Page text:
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In 1912 we established the city market. You gentlemen of the committee would find it hard put to house your offices and staff on the grounds occupied by our market. It is an old retail area. Last year we had better than 8,000 carloads of food move across that market at a value of $15,000,000. One of the members of the committee stated a minute ago that private enterprise should do something about this, and we feel so, too, and have felt so for some time. However, we have some 31 produce dealers who are entrenched in this small space. They feel no compunction to do something for the public benefit, so we all regard it as a proper community problem.

One hundred and twenty people interested in this problem met last Monday night to discuss it. They were made up of farmers, the produce, meat, poultry and egg brokers, our city council

, into whose lap this problem will fall and is now. Twenty-nine of our wholesale fruit and vegetable dealers agreed to go into such a facility as we asked for if it were built; four poultry and egg dealers, and one meat dealer. That is 29 out of 31 who agreed to go into such a proposition.

We are very hopeful that this bill enabling municipalities will pass with the provision in it that does enable municipalities to get guaranteed financing. We are hopeful the bill will go through. We strongly support it because we believe that the consuming area which we represent can if facilities are provided through this particular market easily raise by 30 percent the commodities now handled.

We of course want our consuming public to have the advantage of the lower prices that can result through vastly lowered handling costs. Our present market has no rail connection. Everything has to be carried by hand truck considerable distance from team tracks. Naturally, you gentlemen know what that will mean in handling 8,000 carloads, in spoilage, waste, and the cost of handling.

We would like to form a public body under municipal administration to erect such a market as is provided here with enough space for expansion under the provisions of this bill. You men are more familiar than I am with the strength of city finances generally. To build a market at an estimated cost of $600,000 for a city with the financial structure of Huntington, W. Va., or any other city in our State, would be next to impossible, due to our tax-limitation amendment of our constitution. We are permitted to issue revenue bonds which we feel would be readily acceptable to the lending institutions under this plan.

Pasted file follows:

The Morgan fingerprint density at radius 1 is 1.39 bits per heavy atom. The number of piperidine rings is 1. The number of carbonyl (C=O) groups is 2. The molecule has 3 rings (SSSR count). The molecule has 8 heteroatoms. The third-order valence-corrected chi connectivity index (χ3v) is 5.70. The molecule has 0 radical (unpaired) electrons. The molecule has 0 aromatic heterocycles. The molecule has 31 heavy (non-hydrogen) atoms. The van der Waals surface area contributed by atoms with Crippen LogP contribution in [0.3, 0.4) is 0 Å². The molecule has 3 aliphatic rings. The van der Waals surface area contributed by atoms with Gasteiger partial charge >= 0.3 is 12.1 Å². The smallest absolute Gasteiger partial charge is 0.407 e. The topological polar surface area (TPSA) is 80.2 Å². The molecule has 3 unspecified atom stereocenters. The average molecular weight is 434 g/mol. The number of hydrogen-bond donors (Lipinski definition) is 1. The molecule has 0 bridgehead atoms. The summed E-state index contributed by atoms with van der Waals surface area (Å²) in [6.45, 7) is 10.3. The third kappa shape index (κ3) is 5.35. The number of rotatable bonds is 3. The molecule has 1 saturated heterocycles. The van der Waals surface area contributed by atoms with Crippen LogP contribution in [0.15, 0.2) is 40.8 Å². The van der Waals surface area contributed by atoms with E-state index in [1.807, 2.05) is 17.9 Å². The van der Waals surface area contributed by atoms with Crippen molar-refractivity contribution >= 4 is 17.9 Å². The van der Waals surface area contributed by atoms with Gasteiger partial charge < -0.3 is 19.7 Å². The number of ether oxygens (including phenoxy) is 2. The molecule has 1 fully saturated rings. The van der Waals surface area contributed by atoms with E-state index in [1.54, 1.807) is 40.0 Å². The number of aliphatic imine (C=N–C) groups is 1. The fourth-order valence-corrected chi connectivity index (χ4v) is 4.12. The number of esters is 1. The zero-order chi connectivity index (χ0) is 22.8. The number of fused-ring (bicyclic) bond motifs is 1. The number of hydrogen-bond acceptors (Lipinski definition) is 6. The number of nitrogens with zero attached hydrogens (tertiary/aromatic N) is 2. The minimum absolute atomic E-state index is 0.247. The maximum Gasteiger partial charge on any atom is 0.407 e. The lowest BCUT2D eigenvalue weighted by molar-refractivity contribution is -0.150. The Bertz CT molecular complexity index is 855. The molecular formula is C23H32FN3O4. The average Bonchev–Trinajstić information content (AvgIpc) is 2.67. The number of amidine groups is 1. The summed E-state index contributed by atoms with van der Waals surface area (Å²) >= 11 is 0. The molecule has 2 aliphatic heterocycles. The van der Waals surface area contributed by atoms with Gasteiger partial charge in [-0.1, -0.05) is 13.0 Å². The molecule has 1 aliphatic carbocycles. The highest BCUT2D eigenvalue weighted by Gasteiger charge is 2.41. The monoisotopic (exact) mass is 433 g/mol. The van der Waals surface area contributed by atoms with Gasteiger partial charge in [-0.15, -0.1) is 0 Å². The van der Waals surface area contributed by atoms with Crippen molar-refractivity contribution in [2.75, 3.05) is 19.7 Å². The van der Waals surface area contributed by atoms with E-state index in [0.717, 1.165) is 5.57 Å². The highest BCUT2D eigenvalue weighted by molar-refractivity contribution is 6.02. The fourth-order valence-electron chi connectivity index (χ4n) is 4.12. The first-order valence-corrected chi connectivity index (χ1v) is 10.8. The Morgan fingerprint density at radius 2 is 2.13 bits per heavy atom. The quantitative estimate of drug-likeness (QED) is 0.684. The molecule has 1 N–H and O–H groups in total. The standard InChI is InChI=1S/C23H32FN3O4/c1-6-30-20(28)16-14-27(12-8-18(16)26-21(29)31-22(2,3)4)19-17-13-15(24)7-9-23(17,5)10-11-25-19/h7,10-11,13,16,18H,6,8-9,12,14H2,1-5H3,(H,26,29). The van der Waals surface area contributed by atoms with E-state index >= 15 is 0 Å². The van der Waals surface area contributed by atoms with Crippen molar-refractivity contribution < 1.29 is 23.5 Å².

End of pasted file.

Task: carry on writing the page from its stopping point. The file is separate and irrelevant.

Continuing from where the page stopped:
Frankly, with this bill in our minds, it will remove the necessity for the bill when the bill is passed if it is known that we can get this type of financing. It is quite probable that with that type of financing we can go to private finance.

The CHAIRMAN. We thank you very much for your statement, Mr. Baker. We are glad to have your endorsement of the bill.

Are there any questions? If not, we thank you.
Mr. BAKER. Thank you.
The CHAIRMAN. Mr. Troy Cribb of South Carolina Peach Growers.
(Not present.)

The CHAIRMAN. Mr. Paul T. Rochford, Indianapolis Produce Terminal, Inc., Indianapolis, Ind.

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TERMINAL, INC., INDIANAPOLIS, IND. Mr. Rochford. My name is Paul T. Rochford, and I am representing Indianapolis, Ind., in the marketing facilities hearings here today. I would like to give you a little of the background of our proposition down there. Apparently, it is much different from what I have heard here this morning.

In 1939 a young produce man by the name of John Rosen sensed that we needed a new market down there; and, he being a client of our office, we went forward and we located and succeeded in obtaining 227 acres of ground which is within 2% miles of the crossroads of America, and within 42 miles of the center of population of the United States. Any of you men who are familiar with Indianapolis knows that the hub is around the Soldiers and Sailors' Monument there. There are four avenues that lead off from it, and four segments. Our ground is out at the northeast segment, just 2 miles from the center of Indianapolis. This real estate was acquired, some at premium price, some at bargain price, some at a contrary price. But eventually we got it all into the Producers Realty Co., an Indiana corporation, which is owned by 12 men-11 commission men and myself.